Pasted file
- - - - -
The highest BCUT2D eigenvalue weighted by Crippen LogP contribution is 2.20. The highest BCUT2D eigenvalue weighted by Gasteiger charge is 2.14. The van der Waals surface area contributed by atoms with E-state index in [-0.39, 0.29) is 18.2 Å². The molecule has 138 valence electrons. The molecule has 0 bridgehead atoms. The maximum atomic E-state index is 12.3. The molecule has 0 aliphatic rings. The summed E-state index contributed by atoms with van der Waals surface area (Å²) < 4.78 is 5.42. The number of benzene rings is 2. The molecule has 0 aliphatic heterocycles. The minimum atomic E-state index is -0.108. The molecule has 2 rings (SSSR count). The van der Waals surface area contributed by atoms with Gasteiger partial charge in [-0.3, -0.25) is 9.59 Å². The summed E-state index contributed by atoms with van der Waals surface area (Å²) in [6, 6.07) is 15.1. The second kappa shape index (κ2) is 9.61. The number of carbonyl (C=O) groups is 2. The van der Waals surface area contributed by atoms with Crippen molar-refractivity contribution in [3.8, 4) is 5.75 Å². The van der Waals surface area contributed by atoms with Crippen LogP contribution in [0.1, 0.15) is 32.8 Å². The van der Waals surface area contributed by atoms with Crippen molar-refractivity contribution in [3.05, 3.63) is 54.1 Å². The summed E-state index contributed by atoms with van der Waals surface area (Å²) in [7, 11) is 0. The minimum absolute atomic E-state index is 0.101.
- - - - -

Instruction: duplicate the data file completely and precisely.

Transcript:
The highest BCUT2D eigenvalue weighted by Crippen LogP contribution is 2.20. The highest BCUT2D eigenvalue weighted by Gasteiger charge is 2.14. The van der Waals surface area contributed by atoms with E-state index in [-0.39, 0.29) is 18.2 Å². The molecule has 138 valence electrons. The molecule has 0 bridgehead atoms. The maximum atomic E-state index is 12.3. The molecule has 0 aliphatic rings. The summed E-state index contributed by atoms with van der Waals surface area (Å²) < 4.78 is 5.42. The number of benzene rings is 2. The molecule has 0 aliphatic heterocycles. The minimum atomic E-state index is -0.108. The molecule has 2 rings (SSSR count). The van der Waals surface area contributed by atoms with Gasteiger partial charge in [-0.3, -0.25) is 9.59 Å². The summed E-state index contributed by atoms with van der Waals surface area (Å²) in [6, 6.07) is 15.1. The second kappa shape index (κ2) is 9.61. The number of carbonyl (C=O) groups is 2. The van der Waals surface area contributed by atoms with Crippen molar-refractivity contribution in [3.8, 4) is 5.75 Å². The van der Waals surface area contributed by atoms with Crippen LogP contribution in [0.1, 0.15) is 32.8 Å². The van der Waals surface area contributed by atoms with Crippen molar-refractivity contribution in [3.05, 3.63) is 54.1 Å². The summed E-state index contributed by atoms with van der Waals surface area (Å²) in [7, 11) is 0. The minimum absolute atomic E-state index is 0.101.